Geithner open to changes in consumer finance watchdog

September 23, 2009

U.S. Treasury Secretary Tim Geithner listens  during a meeting at the Treasury Department in Washington, September 17, 2009. By Kevin Drawbaugh
WASHINGTON, Sept 23 (Reuters) – U.S. Treasury Secretary Timothy Geithner gave cautious support to paring back the scope of a proposed government agency to protect financial consumers, but argued forcefully on Wednesday for its creation.

Amid stiff resistance by banks and Republicans to the proposed Consumer Financial Protection Agency, Geithner told a House of Representatives committee the new watchdog is needed to fix failures revealed in the financial crisis.

“The need for a dedicated, consolidated consumer protection agency is clear. The current consumer protection system failed,” he told the House Financial Services Committee at a hearing focused on the proposed agency.

But Geithner said the Obama administration is open to changes to its proposal that were put forward on Tuesday by the committee’s Democratic chairman, Rep. Barney Frank.

The CFPA is designed to be a central agency that would oversee consumer protection laws now vested in several existing agencies, including the Federal Reserve, which have been criticized widely in Congress for their past performance.

Frank wants to kill a controversial part of the CFPA — a provision that would force banks to offer so-called “plain vanilla” versions of financial products, such as mortgages.

In draft legislative language obtained by Reuters, Frank also is calling for exempting a wide range of businesses from CFPA oversight, such accountants, lawyers, securities, commodities, and investment and general insurance products.

“The broad thrust of those proposals look very encouraging and promising to us. And there’s nothing in there, at first glance, that troubles me significantly in terms of its practical value,” Geithner said of Frank’s draft language.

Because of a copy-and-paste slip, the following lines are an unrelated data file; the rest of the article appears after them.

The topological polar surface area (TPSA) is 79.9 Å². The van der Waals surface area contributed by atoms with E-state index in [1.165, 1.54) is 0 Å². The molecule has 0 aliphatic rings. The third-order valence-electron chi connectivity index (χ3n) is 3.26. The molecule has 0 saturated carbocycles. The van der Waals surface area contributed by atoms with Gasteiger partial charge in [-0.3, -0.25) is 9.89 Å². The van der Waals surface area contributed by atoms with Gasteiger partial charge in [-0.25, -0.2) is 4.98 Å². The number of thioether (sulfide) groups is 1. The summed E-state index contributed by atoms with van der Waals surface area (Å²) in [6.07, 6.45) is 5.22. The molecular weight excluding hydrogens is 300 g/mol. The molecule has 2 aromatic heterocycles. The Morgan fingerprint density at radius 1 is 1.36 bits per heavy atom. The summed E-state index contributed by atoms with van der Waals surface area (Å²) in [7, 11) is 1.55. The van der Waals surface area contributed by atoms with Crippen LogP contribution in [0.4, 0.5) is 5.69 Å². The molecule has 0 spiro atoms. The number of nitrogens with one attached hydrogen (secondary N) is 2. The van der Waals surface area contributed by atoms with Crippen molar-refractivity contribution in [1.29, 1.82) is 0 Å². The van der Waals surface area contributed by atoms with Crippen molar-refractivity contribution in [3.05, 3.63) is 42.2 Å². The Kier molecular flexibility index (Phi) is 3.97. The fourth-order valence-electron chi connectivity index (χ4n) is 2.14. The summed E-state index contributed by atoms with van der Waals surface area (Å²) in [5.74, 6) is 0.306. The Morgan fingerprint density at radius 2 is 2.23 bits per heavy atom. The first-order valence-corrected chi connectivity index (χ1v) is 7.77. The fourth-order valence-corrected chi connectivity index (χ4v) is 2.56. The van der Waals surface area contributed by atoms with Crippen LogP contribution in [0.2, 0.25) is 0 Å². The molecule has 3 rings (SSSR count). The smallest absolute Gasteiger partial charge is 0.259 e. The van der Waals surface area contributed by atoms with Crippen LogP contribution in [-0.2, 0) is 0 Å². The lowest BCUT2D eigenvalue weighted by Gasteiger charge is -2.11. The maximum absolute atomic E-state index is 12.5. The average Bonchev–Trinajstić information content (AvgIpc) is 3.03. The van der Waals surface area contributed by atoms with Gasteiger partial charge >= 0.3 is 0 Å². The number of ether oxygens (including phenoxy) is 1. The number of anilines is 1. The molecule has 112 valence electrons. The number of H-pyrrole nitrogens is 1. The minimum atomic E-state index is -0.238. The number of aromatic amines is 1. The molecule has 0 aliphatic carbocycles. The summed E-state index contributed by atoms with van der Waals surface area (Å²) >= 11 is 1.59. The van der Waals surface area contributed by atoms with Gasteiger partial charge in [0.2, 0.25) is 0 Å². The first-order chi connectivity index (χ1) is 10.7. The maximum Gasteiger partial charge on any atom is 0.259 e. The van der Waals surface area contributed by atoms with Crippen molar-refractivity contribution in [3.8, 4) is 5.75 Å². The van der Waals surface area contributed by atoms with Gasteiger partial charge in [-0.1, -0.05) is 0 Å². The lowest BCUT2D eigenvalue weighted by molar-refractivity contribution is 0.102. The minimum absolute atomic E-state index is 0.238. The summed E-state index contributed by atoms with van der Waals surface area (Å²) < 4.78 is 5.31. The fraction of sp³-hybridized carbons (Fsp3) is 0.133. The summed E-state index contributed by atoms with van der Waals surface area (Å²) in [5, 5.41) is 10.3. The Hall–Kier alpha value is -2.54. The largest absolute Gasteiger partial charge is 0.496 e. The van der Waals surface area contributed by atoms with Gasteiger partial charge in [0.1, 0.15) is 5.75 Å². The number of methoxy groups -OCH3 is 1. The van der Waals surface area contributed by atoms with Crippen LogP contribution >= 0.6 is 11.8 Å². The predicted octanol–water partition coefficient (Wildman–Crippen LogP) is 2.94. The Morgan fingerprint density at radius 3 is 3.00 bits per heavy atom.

The hearing marked the outset of an intense push in coming weeks by the committee to move forward on financial reform, an issue expected to headline a summit meeting this week of the Group of 20 economic powerhouse nations in Pittsburgh.

President Barack Obama is expected to face pressure at the summit from world leaders to show the United States is making progress on tightening bank and market regulation.

But the president’s reform agenda is bogging down in Congress, with lawmakers still far apart on central issues and distracted by other topics such as healthcare reform, even as markets bounce back and the economy show signs of recovery.

“We can’t let the momentum for reform fade as the memory of the crisis recedes,” Geithner told the committee.

Frank said at the hearing he expects a House vote on financial reform legislation in November. The CFPA is the first big proposal he hopes to handle between now and then.

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